chanel 1932 jewellery
Credit:© Andre Kertesz/Vogue Paris

The Bijoux de Diamants collection was presented at Chanel’s apartment at 29 rue du Faubourg de Saint‐Honore (above) for two weeks in Nov 1932. Notice how the pieces were displayed on wax busts – a departure from the standard practice of showing jewellery on trays back then.

Design‐wise, they revealed Coco’s gift for fusing the romantic with the pragmatic oh‐so‐effortlessly. Heavenly symbols such as the moon, the sun and comets were transformed into necklaces and cuffs that coiled elegantly around the collarbones and wrist. To add fluidity to one’s outfit, she introduced pieces sculpted in the form of ribbons, fringes and feathers. “I seek out the motifs that best showcase the brilliance of diamonds – the star, the cross, the fall of graduated stones and large sunburst cabochons,” she told L’Intransigeant. All would remain design tropes for Chanel’s fine jewellery right up to this day.

And just like with her costume jewellery, Bijoux de Diamants challenged the way precious jewellery should be worn. For one, Coco did away with clasps, seeing them as restrictive for movement. She also encouraged women to express their individuality with multi‐wear designs such as the Bijoux de Diamants star brooch, which doubled as a hair accessory, and another plume‐style pin that could be attached to the bodice or used to fasten a coat. With Chanel, one is free to accessorise however she wishes.

chanel 1932 jewellery

“Each heavenly body shines with its own light,” says Patrice Leguereau, director of the Chanel Fine Jewelry Creation Studio, of the maison’s 1932 high jewellery collection. In the case of the Soleil 19 Aout necklace, its brilliance comes through in four ways: as it is; as a brooch or a ring by detaching its sun motif and wearing it on its own; and as a pendant‐free multi‐strand necklace.

Fast forward to today and this legacy of transformable jewellery lives on in Chanel’s 1932 collection, launched in 2022 to commemorate the 90th anniversary of Bijoux de Diamants. Of the 77 unique designs – all handcrafted by artisans from the Chanel Fine Jewelry Creation Studio – 13 can be worn in more ways than one. Take, for example, the star piece: the Allure Celeste lariat‐style necklace that features a large diamond‐swathed star motif at the collarbone, a 55.55‐carat oval‐cut sapphire (its weight a nod to Coco’s favourite number) at the centre of the necklace and, at the end of its drop, a 8.05‐carat DFL pear‐cut diamond, all of which are surrounded by even more diamonds positioned to look like bursting rays of light.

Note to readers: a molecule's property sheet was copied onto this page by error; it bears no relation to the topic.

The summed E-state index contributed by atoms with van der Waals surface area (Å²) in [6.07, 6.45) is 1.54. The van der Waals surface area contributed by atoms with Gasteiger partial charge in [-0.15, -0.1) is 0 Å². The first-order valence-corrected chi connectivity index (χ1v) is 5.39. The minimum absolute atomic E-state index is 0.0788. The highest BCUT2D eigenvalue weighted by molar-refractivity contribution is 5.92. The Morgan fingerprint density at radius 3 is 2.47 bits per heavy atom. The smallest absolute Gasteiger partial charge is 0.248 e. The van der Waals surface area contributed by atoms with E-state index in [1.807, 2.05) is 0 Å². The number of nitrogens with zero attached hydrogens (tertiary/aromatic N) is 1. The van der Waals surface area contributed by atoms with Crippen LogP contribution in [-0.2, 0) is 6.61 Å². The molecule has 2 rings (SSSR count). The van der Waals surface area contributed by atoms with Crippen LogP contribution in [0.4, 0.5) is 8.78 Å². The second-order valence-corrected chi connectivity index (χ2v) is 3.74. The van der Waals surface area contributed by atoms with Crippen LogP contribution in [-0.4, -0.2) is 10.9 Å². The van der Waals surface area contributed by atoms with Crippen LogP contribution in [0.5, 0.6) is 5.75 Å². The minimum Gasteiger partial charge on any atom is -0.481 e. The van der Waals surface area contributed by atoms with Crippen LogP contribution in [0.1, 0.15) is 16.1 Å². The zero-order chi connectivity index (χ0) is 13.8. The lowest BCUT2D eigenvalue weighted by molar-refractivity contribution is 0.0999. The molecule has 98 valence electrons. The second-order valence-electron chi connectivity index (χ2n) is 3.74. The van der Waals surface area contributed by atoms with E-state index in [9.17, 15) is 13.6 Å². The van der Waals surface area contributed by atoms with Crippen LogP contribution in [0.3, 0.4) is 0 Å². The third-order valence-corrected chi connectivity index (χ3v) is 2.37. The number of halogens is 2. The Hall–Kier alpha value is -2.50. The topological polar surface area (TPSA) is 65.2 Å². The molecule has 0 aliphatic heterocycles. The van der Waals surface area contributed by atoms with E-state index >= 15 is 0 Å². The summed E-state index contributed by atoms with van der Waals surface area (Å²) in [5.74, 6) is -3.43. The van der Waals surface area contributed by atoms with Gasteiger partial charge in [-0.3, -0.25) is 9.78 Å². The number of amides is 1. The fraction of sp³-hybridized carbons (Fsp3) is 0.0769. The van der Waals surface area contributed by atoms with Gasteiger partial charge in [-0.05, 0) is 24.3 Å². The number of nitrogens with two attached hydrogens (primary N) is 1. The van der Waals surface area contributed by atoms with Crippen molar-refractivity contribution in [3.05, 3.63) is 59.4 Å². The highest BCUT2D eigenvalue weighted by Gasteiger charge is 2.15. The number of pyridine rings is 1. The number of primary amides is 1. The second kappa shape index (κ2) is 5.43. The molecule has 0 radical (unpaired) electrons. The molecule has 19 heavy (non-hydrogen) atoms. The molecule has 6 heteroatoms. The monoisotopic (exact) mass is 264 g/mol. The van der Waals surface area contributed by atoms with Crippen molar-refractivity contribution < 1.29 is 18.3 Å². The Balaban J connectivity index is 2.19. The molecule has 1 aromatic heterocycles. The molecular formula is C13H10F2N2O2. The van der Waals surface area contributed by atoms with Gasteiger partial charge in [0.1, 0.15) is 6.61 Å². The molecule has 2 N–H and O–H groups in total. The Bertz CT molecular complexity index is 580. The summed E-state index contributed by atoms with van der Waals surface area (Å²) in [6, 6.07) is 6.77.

The most dazzling aspect of this creation, however, is how various parts can be detached to form entirely new looks and pieces. The central tail of diamonds, for example, can be worn alone as a tennis bracelet, in turn resulting in a shorter, matinee‐length necklace, while the halos of diamonds around each motif can be worn individually as brooches. According to Patrice Leguereau, director of the Chanel Fine Jewelry Creation Studio, there are 20 different ways to wear the Allure Celeste.

chanel 1932 jewellery

The star of the 1932 collection is the Allure Celeste necklace, which features multiple parts that can be detached and transformed into the likes of brooches, a tennis bracelet and a shorter necklace. Said Coco: “My jewellery never stands in isolation from the idea of women and their dresses. It is because dresses change that my jewellery is transformable.”

This month, more of such magic lands right here in Singapore. From March 23 to 28, close to 60 pieces from Chanel’s 1932 high jewellery collection will be unveiled in a private showcase alongside 17 styles from the Bjioux de Diamants archives. The former will then go on display in the brand’s boutique in The Shoppes at Marina Bay Sands from April 1 to 6 so that the public can get a close‐up look.

While the Allure Celeste will not be part of this line‐up, expect other “cosmic wonders” such as the Comete Constellation collar‐style necklace. The 10.8‐carat cushion‐cut diamond at each of its open ends can be removed and used to give an accompanying ring extra oomph. Another must‐see: the Soleil 19 Aout necklace, which – as you might have guessed by now – is more than just a necklace. Its central sun motif – anchored by a 22.10‐carat cushion‐cut yellow diamond – can be worn on its own as a ring or a brooch, leaving a more understated yet no less resplendent three‐strand diamond necklace. How brilliant is that?

This article is adapted from a story that first appeared in the March 2023 Express Yourself! Edition of FEMALE